We call this, in the clinical world, ankle oedema, although, swollen ankles means exactly the same thing; I suspect nurses and doctors sometimes like to show-off with their fancy vocabulary.
This is quite a straightforward condition with a limited number of causes, which can be difficult to treat.
Ankle oedema (heck, I can’t help myself!) is something we tend to find amongst those who are older although I have seen it affecting young people too.
It can be so bad that people are unable to wear shoes, they can’t go out the house, their skin can literally tear, leak fluid and become infected.
Although few people complain specifically, it must also be very uncomfortable if not painful.
What are the causes?
Well, there are many, but for my simple approach to life there are three main ones –
Age – as people age, the valves in the veins of their legs become less effective and just like any valve that has been around for 70 or 80-odd years, this results in the previously efficient one-way flow, going the other way. When you are younger, say, 60 per cent of the blood in the veins of your leg gets back to the heart with each heartbeat, this might drop to 40 over time (certain conditions such as blood clots contribute in the longer-term too), so that for each beat, a proportion of the blood that would have left remains in the legs and increases the pressure.
When you have increase pressure in any part of the body, you get the condition called oedema, which is the result of fluid in the blood leaking into surrounding tissues.
Mmmmm. That wasn’t too straightforward – I’ll try a diagram.
Well, that was the first cause; you might call it ‘wearing-out’
The second relates to a condition commonly called ‘heart failure’ which in itself is a standalone subject.
Heart failure is the collective name for a variety of conditions where the heart becomes less effective at pumping blood.
It is an entire field of scientific research, so I will not try to do it justice here, suffice it to say, when the pump becomes inefficient, fluid (blood) accumulates in the peripheries (ankles and legs) that results in the same process I have just described; if you have worn-out leg-vein valves too, the situation can be worse.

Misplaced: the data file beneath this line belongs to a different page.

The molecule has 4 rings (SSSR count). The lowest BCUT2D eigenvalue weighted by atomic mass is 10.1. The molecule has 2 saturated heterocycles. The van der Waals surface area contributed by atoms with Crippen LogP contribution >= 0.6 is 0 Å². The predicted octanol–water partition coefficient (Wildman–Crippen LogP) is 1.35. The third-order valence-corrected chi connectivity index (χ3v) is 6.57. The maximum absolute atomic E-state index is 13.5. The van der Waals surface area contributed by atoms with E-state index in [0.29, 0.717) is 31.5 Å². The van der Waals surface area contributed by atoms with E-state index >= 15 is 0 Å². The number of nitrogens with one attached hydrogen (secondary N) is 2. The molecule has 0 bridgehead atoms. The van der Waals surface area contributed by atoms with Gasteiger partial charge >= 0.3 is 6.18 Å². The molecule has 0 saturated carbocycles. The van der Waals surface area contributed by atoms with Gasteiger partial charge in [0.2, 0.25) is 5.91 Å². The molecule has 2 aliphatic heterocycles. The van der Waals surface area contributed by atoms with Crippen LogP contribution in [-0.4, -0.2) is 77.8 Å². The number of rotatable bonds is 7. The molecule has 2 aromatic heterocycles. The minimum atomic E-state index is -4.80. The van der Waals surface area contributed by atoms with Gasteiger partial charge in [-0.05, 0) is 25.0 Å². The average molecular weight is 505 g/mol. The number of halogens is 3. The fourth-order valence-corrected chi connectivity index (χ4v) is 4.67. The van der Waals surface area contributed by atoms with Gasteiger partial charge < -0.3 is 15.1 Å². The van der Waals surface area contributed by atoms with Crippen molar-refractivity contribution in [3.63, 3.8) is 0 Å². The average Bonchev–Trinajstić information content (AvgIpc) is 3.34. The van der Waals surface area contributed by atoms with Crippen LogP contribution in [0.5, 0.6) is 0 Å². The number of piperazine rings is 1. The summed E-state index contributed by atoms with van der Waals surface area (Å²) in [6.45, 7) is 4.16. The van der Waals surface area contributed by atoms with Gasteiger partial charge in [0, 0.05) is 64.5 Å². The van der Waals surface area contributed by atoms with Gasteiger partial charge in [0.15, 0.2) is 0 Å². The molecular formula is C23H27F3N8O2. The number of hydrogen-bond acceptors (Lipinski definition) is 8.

The third (and, for the purpose of this blog, final) cause of swollen ankles (at least, that I see as a doctor) is from the long-term effects of smoking.
Well, COPD, that is chronic obstructive pulmonary disease (we used to call it ‘airways’ disease – COAD when I was young, but someone preferred the Latin – there you go…)
Smoking can have an effect on the lungs whereby the pressure is increased to the extent that blood leaving the heart (to get oxygen from the lungs, before it goes to the rest of the body) struggles to get-through – like squeezing liquid through a very narrow space – think kinked garden hose. The result is that the heart struggles to pump, not as much blood gets through and you have the same accumulation as I have just described.
I can’t go into the specifics of treatment here, as, for the heart-failure component it gets very complicated.
As a basic, you might say, first aid, here is what you can do.
You might have seen that a common theme to the three causes is pressure and, given that we walk upright, this pressure is greater than say a dog, you do get oedematous dogs, just less, commonly than humans.
Remedy one – elevate your legs. When sitting or resting, have them up on a stool so that they are level or higher than your waist; this can help redress some of the pressure problem that I have just described.
Remedy two – if your swelling isn’t too bad, some people wear compression stockings. You will have to forgive me, as I have never Googled this before and have become a little carried-away with the photos.
Remedy three – just as I wrote yesterday, are you drinking too much? Something to thing about, although probably not a major cause.
Remedy four – find a friend who will massage your legs.
If none of this works and things are getting worse, your doctor might prescribe water tablets, which really do the same as drinking less – they make you pee more, getting rid of a certain amount of fluid.
Most people hate these tablets as they make you go to the loo and the older you are, the more difficult this can be, particularly if you already go quite often.
Your doctor might conduct some other investigations such as determining the function of your heart and checking your kidneys.
Essentially however, this isn’t a blog with an answer; this is a very difficult area for everyone – patient and doctor and the solution is often a compromise.
My blog is a very superficial foray into the subject of swollen ankles; there is sometimes more going-on and, as with all of this advice, it would do no harm to run it by your doctor or nurse if things are not getting better.
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